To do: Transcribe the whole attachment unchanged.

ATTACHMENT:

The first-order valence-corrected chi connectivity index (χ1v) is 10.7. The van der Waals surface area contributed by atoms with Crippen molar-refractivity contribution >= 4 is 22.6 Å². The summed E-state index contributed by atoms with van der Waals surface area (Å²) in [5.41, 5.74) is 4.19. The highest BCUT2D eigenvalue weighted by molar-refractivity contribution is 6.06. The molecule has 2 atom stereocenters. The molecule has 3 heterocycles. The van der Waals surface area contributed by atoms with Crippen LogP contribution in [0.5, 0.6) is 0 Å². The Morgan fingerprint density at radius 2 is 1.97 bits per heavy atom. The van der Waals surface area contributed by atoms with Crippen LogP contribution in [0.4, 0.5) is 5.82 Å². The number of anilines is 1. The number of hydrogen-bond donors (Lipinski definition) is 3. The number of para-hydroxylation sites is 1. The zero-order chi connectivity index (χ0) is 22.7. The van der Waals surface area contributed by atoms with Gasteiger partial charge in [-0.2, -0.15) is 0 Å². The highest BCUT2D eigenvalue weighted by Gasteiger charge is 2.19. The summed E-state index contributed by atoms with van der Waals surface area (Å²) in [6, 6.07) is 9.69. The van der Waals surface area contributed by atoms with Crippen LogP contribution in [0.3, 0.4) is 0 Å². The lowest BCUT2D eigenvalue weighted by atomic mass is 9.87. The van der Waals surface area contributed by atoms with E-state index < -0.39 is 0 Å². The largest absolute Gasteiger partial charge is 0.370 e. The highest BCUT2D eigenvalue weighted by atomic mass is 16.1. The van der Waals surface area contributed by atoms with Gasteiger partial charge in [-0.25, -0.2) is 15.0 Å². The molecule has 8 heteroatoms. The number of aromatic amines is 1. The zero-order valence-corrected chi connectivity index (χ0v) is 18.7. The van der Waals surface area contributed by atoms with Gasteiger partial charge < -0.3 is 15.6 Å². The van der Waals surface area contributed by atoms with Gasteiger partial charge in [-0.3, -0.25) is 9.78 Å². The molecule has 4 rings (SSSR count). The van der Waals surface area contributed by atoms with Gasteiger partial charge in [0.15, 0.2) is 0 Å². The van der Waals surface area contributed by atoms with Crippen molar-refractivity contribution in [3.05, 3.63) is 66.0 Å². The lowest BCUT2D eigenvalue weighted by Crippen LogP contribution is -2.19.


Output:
The first-order valence-corrected chi connectivity index (χ1v) is 10.7. The van der Waals surface area contributed by atoms with Crippen molar-refractivity contribution >= 4 is 22.6 Å². The summed E-state index contributed by atoms with van der Waals surface area (Å²) in [5.41, 5.74) is 4.19. The highest BCUT2D eigenvalue weighted by molar-refractivity contribution is 6.06. The molecule has 2 atom stereocenters. The molecule has 3 heterocycles. The van der Waals surface area contributed by atoms with Crippen LogP contribution in [0.5, 0.6) is 0 Å². The Morgan fingerprint density at radius 2 is 1.97 bits per heavy atom. The van der Waals surface area contributed by atoms with Crippen LogP contribution in [0.4, 0.5) is 5.82 Å². The number of anilines is 1. The number of hydrogen-bond donors (Lipinski definition) is 3. The number of para-hydroxylation sites is 1. The zero-order chi connectivity index (χ0) is 22.7. The van der Waals surface area contributed by atoms with Gasteiger partial charge in [-0.2, -0.15) is 0 Å². The highest BCUT2D eigenvalue weighted by Gasteiger charge is 2.19. The summed E-state index contributed by atoms with van der Waals surface area (Å²) in [6, 6.07) is 9.69. The van der Waals surface area contributed by atoms with Crippen LogP contribution in [0.3, 0.4) is 0 Å². The lowest BCUT2D eigenvalue weighted by atomic mass is 9.87. The van der Waals surface area contributed by atoms with E-state index < -0.39 is 0 Å². The largest absolute Gasteiger partial charge is 0.370 e. The highest BCUT2D eigenvalue weighted by atomic mass is 16.1. The van der Waals surface area contributed by atoms with Gasteiger partial charge in [-0.25, -0.2) is 15.0 Å². The molecule has 8 heteroatoms. The number of aromatic amines is 1. The zero-order valence-corrected chi connectivity index (χ0v) is 18.7. The van der Waals surface area contributed by atoms with Gasteiger partial charge < -0.3 is 15.6 Å². The van der Waals surface area contributed by atoms with Gasteiger partial charge in [-0.3, -0.25) is 9.78 Å². The molecule has 4 rings (SSSR count). The van der Waals surface area contributed by atoms with Gasteiger partial charge in [0.15, 0.2) is 0 Å². The van der Waals surface area contributed by atoms with Crippen molar-refractivity contribution in [3.05, 3.63) is 66.0 Å². The lowest BCUT2D eigenvalue weighted by Crippen LogP contribution is -2.19.